Under this rule, prisoners shouldn’t be taxed if they remain without voting rights. Because prisoners contribute to government, the Tea Party should be at the forefront of any prisoner voting rights campaign if they want to play the game that goes with their name. At least that’s how I see it.

And I thought if we all said what I saw, we might get some traction on the issue.

“Can I say something before we start?” I asked at the beginning of class. “So, I thought we could all author like, an oped, or a letter to the editor about prisoners and people with records, you know, felons, being allowed to vote. As you know, the Tea Party is this conservative movement that wants to lower taxes and limit government…”

STARES.

“and I think that the fact that you – anyone – can be denied a chance to vote but still have to pay taxes is wrong. And since this Tea Party is invoking the whole ‘no taxation without representation’ idea from the Boston Tea Party, maybe this is the time to attract some attention to felon and inmate disenfranchisement. If anyone should support our voting it should be the Tea Party, right? And from the research I’ve done, it looks like this idea hasn’t…you know, hasn’t been raised by anyone, so maybe newspapers would want to hear it.”

STARES.

“I mean, if people aren’t allowed to vote then they shouldn’t have to pay taxes, right? At least according to history?”

STARES. BORED FIDGETS. I heard, but didn’t see, a yawn. Even Charity didn’t react.

“Chandra, just let me ask, are you promoting a conservative ideal?” Wally asked. He would have let me promote it but he’d have to understand it and my connecting Tea Partiers and prisoners was confusing him.

“No, I’m attacking hypocrisy.”

Wally nodded.

“The whole reason why we have elections is rooted in this idea that you can’t take my money and then deny me any say in how it’s used, but that’s exactly what happens when inmates can’t vote. Only unrestricted participation and equality give democracy its force. I want to go back to the original Pay-to-Play – anyone who pays taxes can vote.  And even ones who don’t pay can vote.  Who’s with me?” I stood up for dramatic effect. “Who wants to toss some tea for their rights? And if not your rights, then to keep some of money you make?”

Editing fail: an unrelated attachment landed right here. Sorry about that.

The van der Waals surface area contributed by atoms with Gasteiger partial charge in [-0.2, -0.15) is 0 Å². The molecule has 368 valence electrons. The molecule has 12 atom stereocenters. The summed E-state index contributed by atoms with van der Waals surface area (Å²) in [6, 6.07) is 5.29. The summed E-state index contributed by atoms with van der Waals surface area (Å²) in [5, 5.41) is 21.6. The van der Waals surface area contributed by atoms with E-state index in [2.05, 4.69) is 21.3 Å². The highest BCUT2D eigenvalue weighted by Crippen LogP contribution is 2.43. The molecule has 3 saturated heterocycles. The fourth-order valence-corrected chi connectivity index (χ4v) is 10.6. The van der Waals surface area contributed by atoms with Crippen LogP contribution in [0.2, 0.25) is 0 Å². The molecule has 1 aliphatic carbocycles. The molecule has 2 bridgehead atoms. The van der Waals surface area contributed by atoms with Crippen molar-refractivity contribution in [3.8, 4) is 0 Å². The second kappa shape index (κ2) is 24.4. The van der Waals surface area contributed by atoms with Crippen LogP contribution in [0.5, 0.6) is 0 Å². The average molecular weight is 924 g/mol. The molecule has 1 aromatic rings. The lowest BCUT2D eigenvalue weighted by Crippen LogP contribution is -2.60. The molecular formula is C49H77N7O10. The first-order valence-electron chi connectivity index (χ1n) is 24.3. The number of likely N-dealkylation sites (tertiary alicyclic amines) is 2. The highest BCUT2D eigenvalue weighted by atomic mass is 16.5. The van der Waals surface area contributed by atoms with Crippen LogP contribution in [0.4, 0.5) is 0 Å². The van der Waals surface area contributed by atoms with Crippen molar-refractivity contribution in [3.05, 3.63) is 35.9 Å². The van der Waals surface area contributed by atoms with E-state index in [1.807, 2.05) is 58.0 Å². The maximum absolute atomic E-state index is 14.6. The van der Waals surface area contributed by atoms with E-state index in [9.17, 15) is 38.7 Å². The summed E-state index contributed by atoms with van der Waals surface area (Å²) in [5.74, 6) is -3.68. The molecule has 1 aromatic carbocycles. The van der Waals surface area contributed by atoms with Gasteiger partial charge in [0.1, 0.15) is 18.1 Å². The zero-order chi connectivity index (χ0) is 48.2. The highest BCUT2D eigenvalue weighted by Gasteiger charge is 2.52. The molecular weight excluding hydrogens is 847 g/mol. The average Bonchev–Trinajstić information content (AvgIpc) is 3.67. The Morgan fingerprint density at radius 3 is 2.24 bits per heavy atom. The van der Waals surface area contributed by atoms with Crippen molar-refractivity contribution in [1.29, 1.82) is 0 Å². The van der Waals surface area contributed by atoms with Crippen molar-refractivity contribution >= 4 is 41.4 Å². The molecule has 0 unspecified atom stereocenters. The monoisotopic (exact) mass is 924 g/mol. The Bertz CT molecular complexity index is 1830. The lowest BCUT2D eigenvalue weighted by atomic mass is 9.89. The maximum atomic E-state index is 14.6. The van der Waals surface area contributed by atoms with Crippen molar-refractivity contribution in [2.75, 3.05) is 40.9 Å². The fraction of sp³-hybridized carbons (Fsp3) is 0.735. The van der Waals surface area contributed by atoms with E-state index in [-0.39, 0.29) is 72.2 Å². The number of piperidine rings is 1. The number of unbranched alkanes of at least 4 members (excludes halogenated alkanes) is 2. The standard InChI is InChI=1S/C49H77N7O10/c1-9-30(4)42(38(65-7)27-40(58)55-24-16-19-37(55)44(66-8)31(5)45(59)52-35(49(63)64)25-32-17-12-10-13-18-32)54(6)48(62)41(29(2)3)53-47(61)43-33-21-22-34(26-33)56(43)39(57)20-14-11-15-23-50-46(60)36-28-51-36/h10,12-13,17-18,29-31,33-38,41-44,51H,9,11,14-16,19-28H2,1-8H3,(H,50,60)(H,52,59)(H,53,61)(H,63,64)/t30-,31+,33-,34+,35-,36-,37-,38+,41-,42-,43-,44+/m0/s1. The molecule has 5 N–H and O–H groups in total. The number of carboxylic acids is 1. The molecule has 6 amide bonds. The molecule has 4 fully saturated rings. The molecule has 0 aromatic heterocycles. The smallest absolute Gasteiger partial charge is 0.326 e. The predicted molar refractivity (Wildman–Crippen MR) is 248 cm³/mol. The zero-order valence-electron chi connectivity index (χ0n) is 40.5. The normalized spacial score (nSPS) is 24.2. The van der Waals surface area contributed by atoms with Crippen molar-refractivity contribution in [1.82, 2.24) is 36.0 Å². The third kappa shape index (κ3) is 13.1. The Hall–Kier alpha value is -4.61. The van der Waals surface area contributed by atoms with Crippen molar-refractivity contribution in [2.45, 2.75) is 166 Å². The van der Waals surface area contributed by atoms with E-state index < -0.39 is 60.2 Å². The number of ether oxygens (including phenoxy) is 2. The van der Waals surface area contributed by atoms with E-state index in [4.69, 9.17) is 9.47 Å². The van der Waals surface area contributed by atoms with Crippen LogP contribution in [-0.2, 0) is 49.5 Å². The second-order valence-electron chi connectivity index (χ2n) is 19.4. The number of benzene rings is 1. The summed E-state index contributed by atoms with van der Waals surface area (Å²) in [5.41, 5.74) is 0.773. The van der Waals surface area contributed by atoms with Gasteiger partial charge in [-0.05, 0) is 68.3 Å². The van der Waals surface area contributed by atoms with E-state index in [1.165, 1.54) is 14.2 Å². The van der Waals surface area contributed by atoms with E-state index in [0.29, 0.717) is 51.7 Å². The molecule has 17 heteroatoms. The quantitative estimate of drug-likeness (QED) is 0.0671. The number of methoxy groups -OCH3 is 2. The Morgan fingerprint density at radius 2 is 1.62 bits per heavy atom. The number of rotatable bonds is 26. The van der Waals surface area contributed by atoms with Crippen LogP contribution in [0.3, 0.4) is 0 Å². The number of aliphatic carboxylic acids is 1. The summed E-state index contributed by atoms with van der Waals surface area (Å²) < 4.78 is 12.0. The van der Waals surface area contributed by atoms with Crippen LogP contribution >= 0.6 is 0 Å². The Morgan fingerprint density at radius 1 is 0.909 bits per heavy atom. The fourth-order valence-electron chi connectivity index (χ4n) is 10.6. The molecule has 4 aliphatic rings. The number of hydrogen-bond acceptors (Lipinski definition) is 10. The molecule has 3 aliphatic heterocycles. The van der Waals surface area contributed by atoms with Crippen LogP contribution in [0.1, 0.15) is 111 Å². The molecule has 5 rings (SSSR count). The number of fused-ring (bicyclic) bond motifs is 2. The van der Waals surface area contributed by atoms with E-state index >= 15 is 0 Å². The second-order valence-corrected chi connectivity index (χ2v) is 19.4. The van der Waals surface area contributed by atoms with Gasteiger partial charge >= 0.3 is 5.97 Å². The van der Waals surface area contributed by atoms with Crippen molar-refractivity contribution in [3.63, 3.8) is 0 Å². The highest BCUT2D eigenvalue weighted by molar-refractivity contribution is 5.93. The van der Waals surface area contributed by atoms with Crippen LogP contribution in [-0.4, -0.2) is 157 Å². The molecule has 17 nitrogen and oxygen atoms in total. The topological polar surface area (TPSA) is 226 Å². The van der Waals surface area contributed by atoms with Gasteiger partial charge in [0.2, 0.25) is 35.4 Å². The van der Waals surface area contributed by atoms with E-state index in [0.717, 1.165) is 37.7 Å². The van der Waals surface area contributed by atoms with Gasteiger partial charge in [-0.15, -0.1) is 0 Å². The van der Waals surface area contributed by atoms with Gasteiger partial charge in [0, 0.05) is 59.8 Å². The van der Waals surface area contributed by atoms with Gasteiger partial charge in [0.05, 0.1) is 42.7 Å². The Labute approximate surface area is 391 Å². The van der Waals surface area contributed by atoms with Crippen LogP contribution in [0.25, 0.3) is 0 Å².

“What’s the Boston Tea Party?” another student asked.

“I don’t pay taxes. Never did,” another said.

No one else even flinched.

I looked over at the teacher – she isn’t in charge of our class; she’s actually just a form of security for us while Wally and the volunteers are here, making sure we don’t do stuff like what I just did. She looked up briefly and then continued with her crossword puzzle, muttering: “You need to know what the Boston Tea Party is…”

No shit, I thought as I sat down.

“Or, you know, I can just draft it myself,” I told myself, out loud.

Sam said it himself; it’s a good thing it doesn’t take a majority to get anything done.

sam

THREE IDEAS IN CRIMINAL JUSTICE FROM OCTOBER 31 – NOVEMBER 7, 2016

rolling-stone

Seventy-two going home – “President Obama’s decision to grant 72 more commutations Friday shows how far he’s gone in his efforts to “reinvigorate” the pardon process.” Total granted to date: 944.

Two going down – “Two former aides to New Jersey Gov. Chris Christie charged in a bizarre scheme of political retaliation against a mayor who refused to endorse the governor for re-election were found guilty by a jury on all counts in the long-running “Bridgegate” saga.”

One cleaning up – A federal court jury decided that a Rolling Stone journalist defamed former University of Virginia associate dean Nicole Eramo in a 2014 magazine article about sexual assault on campus that included a debunked account of a fraternity gang rape.